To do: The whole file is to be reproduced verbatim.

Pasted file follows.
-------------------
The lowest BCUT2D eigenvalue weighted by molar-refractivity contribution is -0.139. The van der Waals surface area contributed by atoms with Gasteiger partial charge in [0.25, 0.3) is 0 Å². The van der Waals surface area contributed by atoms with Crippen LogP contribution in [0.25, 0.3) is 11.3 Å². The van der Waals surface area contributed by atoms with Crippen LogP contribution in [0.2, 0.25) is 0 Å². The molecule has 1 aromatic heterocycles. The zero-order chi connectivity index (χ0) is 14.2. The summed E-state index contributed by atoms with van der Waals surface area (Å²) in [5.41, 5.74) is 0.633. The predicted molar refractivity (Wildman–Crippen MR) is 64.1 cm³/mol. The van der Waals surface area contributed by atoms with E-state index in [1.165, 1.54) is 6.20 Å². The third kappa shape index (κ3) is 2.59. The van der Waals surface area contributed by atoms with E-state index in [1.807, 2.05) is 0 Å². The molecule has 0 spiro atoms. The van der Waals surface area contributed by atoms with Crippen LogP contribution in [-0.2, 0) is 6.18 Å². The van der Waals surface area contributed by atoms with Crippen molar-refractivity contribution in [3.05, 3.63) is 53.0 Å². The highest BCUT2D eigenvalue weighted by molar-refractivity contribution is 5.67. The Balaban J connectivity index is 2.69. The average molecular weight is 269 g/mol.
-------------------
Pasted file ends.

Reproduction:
The lowest BCUT2D eigenvalue weighted by molar-refractivity contribution is -0.139. The van der Waals surface area contributed by atoms with Gasteiger partial charge in [0.25, 0.3) is 0 Å². The van der Waals surface area contributed by atoms with Crippen LogP contribution in [0.25, 0.3) is 11.3 Å². The van der Waals surface area contributed by atoms with Crippen LogP contribution in [0.2, 0.25) is 0 Å². The molecule has 1 aromatic heterocycles. The zero-order chi connectivity index (χ0) is 14.2. The summed E-state index contributed by atoms with van der Waals surface area (Å²) in [5.41, 5.74) is 0.633. The predicted molar refractivity (Wildman–Crippen MR) is 64.1 cm³/mol. The van der Waals surface area contributed by atoms with E-state index in [1.165, 1.54) is 6.20 Å². The third kappa shape index (κ3) is 2.59. The van der Waals surface area contributed by atoms with E-state index in [1.807, 2.05) is 0 Å². The molecule has 0 spiro atoms. The van der Waals surface area contributed by atoms with Crippen LogP contribution in [-0.2, 0) is 6.18 Å². The van der Waals surface area contributed by atoms with Crippen molar-refractivity contribution in [3.05, 3.63) is 53.0 Å². The highest BCUT2D eigenvalue weighted by molar-refractivity contribution is 5.67. The Balaban J connectivity index is 2.69. The average molecular weight is 269 g/mol.